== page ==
Appeal from the Order of the Court of Common Pleas of Cumberland County in case of Herbert H. Brinser v. Cumberland-Perry Area Vocational Technical School Joint-Operating Committee, No. 3764 Civil 1976.
Thomas W. Scott, with him Killian & Gephart, for appellant.
Robert E. Yetter, with him Metzger, Wickersham, Knauss & Erb, for appellee.
Judges Wilkinson, Jr., Mencer and Blatt, sitting as a panel of three. Opinion by Judge Blatt.
[ 44 Pa. Commw. Page 556]
Herbert H. Brinser (appellant) appeals here from an order of the Cumberland County Court of Common Pleas which affirmed his suspension from his position as auto-body teacher at the Cumberland-Perry Area Vocational-Technical School (School).
The appellant had served as the auto-body teacher at the School for five years from 1971 to 1976. Previously the auto-body course had been taught by a Mr. Kelley who was placed in an administrative position as Staff Assistant in 1971 and later removed from this administrative position in 1975 because he was not properly certified, then being placed in a full-time "itinerant" teaching position. In August of 1976, the Joint-Operating Committee (Committee) of the School abolished both Mr. Kelley's teaching position and the position he had previously held as Staff Assistant. At the same time, it voted to suspend the appellant from his position as auto-body teacher and appointed Mr. Kelley to replace him in that position. In November of 1976, the appellant filed a complaint in mandamus against the School requesting reinstatement as a professional employee, including payment of full back-pay and reimbursement for all lost benefits. The lower court ordered the School to provide the appellant a hearing, which was done. Then the Committee affirmed the suspension, and this was affirmed on appeal by the lower court. This appeal followed.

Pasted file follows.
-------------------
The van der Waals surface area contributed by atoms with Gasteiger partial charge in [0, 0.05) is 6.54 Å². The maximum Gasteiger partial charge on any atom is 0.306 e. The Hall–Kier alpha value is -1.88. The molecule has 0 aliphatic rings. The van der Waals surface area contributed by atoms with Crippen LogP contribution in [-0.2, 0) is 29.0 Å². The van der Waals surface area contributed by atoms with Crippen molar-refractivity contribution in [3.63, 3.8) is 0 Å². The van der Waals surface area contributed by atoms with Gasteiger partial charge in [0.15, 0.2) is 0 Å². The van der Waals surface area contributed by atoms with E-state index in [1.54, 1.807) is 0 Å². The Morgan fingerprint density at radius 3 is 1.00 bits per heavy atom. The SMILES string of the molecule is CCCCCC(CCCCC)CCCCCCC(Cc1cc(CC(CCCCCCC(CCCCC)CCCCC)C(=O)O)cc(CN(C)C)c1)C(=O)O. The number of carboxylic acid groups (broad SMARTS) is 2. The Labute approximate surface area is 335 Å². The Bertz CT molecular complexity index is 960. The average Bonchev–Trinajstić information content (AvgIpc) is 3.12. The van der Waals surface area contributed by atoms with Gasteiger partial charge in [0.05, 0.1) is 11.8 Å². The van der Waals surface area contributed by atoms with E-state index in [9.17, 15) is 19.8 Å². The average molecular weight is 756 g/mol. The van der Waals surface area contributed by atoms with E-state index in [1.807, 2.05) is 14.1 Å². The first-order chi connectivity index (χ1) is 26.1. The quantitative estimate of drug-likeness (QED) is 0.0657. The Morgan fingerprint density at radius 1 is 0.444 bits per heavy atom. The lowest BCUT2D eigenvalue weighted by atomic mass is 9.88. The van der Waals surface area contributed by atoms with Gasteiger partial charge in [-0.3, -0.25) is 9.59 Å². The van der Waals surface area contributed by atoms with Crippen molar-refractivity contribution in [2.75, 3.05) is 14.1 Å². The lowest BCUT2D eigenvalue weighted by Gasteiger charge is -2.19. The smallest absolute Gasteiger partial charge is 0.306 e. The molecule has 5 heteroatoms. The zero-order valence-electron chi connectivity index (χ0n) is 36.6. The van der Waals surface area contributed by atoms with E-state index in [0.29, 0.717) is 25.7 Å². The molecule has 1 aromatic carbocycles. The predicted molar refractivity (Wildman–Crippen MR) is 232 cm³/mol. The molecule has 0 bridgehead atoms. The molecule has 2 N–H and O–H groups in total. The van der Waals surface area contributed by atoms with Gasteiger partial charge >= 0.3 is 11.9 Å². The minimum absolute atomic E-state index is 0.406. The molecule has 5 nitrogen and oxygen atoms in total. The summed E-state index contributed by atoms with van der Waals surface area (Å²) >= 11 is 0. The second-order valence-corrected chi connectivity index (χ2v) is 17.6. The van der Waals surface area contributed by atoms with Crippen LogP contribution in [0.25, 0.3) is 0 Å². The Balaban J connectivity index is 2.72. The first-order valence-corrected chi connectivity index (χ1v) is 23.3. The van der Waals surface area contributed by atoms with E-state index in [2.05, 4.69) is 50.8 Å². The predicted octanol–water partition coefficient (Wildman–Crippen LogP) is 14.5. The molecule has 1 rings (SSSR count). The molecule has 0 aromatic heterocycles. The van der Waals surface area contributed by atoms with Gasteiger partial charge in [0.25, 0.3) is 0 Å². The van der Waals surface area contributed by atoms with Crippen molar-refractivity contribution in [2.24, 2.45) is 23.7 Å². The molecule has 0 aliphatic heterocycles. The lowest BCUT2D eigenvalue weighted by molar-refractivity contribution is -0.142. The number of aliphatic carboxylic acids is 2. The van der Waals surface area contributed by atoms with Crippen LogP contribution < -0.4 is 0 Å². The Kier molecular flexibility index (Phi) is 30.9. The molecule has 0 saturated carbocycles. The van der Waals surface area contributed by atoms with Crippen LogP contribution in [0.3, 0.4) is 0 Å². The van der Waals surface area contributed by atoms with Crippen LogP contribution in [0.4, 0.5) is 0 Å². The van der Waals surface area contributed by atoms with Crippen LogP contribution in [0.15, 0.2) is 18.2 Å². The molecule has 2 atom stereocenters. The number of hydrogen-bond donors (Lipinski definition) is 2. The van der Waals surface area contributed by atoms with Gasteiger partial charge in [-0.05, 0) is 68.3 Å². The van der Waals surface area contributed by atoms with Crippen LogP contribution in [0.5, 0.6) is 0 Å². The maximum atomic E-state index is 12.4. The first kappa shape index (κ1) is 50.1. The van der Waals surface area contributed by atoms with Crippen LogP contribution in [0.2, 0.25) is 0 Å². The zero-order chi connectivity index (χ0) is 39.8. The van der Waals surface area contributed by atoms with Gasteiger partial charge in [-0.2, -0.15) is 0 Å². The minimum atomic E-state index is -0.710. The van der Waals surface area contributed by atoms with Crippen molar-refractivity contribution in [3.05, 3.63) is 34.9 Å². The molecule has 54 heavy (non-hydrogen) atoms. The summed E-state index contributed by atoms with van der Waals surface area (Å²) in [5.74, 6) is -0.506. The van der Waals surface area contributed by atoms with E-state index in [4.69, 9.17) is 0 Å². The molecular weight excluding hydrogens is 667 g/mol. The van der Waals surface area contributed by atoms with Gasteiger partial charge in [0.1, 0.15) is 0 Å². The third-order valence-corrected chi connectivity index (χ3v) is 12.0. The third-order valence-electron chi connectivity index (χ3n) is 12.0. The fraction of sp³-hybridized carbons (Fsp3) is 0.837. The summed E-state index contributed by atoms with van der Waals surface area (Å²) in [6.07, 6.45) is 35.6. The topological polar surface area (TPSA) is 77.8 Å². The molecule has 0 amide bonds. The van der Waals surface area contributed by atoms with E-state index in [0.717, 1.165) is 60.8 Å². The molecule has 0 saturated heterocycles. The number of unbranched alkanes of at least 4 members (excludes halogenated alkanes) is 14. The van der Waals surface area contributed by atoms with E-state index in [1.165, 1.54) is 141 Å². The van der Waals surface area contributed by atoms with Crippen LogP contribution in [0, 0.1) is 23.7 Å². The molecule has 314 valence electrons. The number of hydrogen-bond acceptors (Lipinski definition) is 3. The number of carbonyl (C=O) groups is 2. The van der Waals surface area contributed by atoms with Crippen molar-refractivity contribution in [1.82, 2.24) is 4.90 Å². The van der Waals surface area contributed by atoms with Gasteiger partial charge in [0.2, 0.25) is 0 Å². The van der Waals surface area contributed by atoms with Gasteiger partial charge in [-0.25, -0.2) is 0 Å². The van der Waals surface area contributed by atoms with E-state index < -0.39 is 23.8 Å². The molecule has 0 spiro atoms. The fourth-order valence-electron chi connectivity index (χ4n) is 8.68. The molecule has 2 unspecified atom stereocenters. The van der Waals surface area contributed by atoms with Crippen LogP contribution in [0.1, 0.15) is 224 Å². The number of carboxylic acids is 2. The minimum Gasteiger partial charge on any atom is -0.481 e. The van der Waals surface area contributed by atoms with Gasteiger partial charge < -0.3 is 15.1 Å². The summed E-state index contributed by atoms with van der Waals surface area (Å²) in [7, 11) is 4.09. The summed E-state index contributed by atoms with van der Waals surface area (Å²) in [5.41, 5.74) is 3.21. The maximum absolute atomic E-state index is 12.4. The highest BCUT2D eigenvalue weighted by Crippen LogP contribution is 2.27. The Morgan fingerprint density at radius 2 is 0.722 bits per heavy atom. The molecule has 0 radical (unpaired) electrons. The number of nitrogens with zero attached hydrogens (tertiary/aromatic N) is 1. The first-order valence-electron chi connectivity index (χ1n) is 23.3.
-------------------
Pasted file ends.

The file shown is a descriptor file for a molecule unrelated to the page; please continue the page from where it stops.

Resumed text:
The appellant argues that, as a tenured professional employee, he was improperly suspended in the absence of one of the four reasons enumerated under Section 1124 of the Public School Code of 1949*fn1 (Code)
[ 44 Pa. Commw. Page 557]
wherefore he should be granted reinstatement with back-pay and benefits. The Committee maintains, however, that it acted properly under the Code.
We agree with the Committee that, if proper procedures are followed, positions occupied by professional employees may be abolished for financial or other proper reasons. Charleroi Area School District v. Secretary of Education, 18 Pa. Commonwealth Ct. 121, 334 A.2d 785 (1975). At issue here, however, is not the abolition of the position held by Mr. Kelley but rather the propriety of the suspension of the appellant from his position when he was replaced by Mr. Kelley. It is well recognized that school authorities "must be given broad discretionary powers to ensure a better education for . . . children . . . and any restrictions on the exercise of these powers must be strictly construed on the basis that the public interest predominates and private interests are subordinate thereto." Smith v. Darby School District, 388 Pa. 301, 314, 130 A.2d 661, 668-69 (1957). If it appears, however, that the action taken is based upon a misconception of the law, the courts will intervene to prevent an abuse of power adverse to the public welfare. Hibbs v. Arensberg, 276 Pa. 24, 26, 119 A. 727, 728 (1923). The law is clear that Section 1124 of the Code sets forth the only four statutory reasons for which a tenured employee may be suspended, Fatscher v. Board of School Directors, 28 Pa. Commonwealth Ct. 170, 367 A.2d 1130 (1977), which are as follows:
(1) Substantial decrease in pupil enrollment in the school district;
(2) Curtailment or alterations of the educational program on recommendation of the superintendent, concurred in by the board of school directors, approved by the Department of Public Instruction, as a result of ...